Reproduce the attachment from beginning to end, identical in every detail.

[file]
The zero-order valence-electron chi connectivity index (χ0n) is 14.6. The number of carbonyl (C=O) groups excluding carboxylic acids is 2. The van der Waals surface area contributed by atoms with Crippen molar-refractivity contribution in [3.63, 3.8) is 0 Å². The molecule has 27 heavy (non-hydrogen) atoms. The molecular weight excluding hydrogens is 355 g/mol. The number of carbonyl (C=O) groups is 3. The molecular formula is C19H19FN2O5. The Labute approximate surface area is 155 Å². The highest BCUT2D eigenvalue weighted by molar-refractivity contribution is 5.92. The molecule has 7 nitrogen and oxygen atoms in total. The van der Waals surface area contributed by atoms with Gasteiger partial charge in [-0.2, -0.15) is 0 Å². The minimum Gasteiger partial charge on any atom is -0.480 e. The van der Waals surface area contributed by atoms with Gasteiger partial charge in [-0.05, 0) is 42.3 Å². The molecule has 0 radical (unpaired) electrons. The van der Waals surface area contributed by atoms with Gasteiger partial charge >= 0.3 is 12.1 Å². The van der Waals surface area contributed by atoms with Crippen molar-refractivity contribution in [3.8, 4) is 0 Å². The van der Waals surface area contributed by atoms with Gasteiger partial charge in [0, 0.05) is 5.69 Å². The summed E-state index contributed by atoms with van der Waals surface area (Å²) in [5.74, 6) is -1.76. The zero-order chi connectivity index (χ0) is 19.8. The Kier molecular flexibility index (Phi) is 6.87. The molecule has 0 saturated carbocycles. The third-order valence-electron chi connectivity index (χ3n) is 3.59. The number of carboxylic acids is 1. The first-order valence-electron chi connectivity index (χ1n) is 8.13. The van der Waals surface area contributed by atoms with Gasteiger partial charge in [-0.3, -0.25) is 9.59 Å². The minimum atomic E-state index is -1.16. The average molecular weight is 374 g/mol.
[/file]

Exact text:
The zero-order valence-electron chi connectivity index (χ0n) is 14.6. The number of carbonyl (C=O) groups excluding carboxylic acids is 2. The van der Waals surface area contributed by atoms with Crippen molar-refractivity contribution in [3.63, 3.8) is 0 Å². The molecule has 27 heavy (non-hydrogen) atoms. The molecular weight excluding hydrogens is 355 g/mol. The number of carbonyl (C=O) groups is 3. The molecular formula is C19H19FN2O5. The Labute approximate surface area is 155 Å². The highest BCUT2D eigenvalue weighted by molar-refractivity contribution is 5.92. The molecule has 7 nitrogen and oxygen atoms in total. The van der Waals surface area contributed by atoms with Gasteiger partial charge in [-0.2, -0.15) is 0 Å². The minimum Gasteiger partial charge on any atom is -0.480 e. The van der Waals surface area contributed by atoms with Gasteiger partial charge in [-0.05, 0) is 42.3 Å². The molecule has 0 radical (unpaired) electrons. The van der Waals surface area contributed by atoms with Gasteiger partial charge >= 0.3 is 12.1 Å². The van der Waals surface area contributed by atoms with Crippen molar-refractivity contribution in [3.8, 4) is 0 Å². The van der Waals surface area contributed by atoms with Gasteiger partial charge in [0, 0.05) is 5.69 Å². The summed E-state index contributed by atoms with van der Waals surface area (Å²) in [5.74, 6) is -1.76. The zero-order chi connectivity index (χ0) is 19.8. The Kier molecular flexibility index (Phi) is 6.87. The molecule has 0 saturated carbocycles. The third-order valence-electron chi connectivity index (χ3n) is 3.59. The number of carboxylic acids is 1. The first-order valence-electron chi connectivity index (χ1n) is 8.13. The van der Waals surface area contributed by atoms with Gasteiger partial charge in [-0.3, -0.25) is 9.59 Å². The minimum atomic E-state index is -1.16. The average molecular weight is 374 g/mol.